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Ayreon - Universal Migrator, Part 1: The Dream Sequencer CD (album) cover




Progressive Metal

3.61 | 450 ratings

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Prog Reviewer
3 stars After the huge breakthough of Into the Electric Castle, Arjen Lucassen was the toast of metal magazines and a prog metal luminary. The time came to release a follow-up, and Arjen aimed high. This time, the concept revoloves around the last surviving colonist on Mars. He is out of food and water and con expect none from Earth becasue all life there was wiped out by wars by 2084. To ease his suffering, the colonist uses the Dream Sequencer, a device that can transport your mind through time. It isn't a time machine, but rather a sort of historical hologram that places the user in various points of history. The colonist decides to travel back to man's beginning, stopping at key historical moments along the way. First, he vists his childhood, then the anihilation of Earth, the Apollo 11 mission to the moon, the age of exploration, all the way back to the first ape to stand and become man.

This is only half the story, on the next disc, the colonist travels to the beginning of time itself. As with other Ayreon albums, Arjen links them with little threads. In Carried By the Wind, we see the first incarnation of the mistrel Ayreon who appears on Final Experiment. I'll save the other threads for the other half of the story.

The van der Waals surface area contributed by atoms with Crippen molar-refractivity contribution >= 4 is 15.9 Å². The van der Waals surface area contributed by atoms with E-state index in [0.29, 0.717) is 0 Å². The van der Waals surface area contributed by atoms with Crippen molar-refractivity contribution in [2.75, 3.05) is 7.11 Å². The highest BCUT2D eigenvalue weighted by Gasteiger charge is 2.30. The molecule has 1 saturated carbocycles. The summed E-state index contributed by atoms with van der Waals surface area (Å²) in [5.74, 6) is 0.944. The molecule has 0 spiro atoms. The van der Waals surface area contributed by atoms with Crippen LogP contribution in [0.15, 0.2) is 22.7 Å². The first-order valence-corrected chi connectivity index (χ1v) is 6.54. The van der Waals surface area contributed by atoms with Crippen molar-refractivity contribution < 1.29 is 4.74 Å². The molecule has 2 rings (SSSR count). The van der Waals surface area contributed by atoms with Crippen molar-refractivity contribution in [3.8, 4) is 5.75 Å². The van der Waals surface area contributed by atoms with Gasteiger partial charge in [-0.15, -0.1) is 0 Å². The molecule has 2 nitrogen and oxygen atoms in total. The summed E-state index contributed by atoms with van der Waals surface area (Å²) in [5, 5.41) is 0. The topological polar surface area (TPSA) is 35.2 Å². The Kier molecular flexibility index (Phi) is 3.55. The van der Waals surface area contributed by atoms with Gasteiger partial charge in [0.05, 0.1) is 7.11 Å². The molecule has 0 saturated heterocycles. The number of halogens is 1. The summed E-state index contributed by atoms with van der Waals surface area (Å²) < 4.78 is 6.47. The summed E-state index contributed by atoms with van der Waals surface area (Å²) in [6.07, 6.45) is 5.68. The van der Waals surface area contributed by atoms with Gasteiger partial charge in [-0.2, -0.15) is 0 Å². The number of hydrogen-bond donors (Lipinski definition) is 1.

This album, as well as its conclusion, is enjoyable, but several things derail it from the success of ItEC. First, rather than use his splendid vocalists in a grandiouse union, he gives each vocalist one song, while some have backing vocals on others. I admire Arjen for not wanting to repeat himself, but the joint effort of vocalists is what makes Ayreon great. The concept stretches at times. Also, I feel that the only reason he wrote The Shooting Company Of Captain Frans B Cocq is because he's Dutch. Then he writes a song about Francis Bacon and Queen Elizabeth. He wasted an opportunity there. Why devote two songs to the same period of history. He could have done a song for the Romans or the Greeks, two glaring ommisions from a journey through key historical moments. Another point of contention is his decision to split up his prog aspects and his metal aspects. Human Equation and ItEC are classics because they synthesize prog and metal in a unique way. By separating them, you take away the originality of Ayreon.

Arjen really shouldn't have released part 1 and 2 separately, since the message of the album is almost entirely on part 2. He later amended this mistake by packing the two into one purchase. I recommend getting that as opposed to one of these, otherwise you'll miss the story. Things would improve slightly with part 2, but at the expense of his progginess.

Grade: C

1800iareyay | 3/5 |


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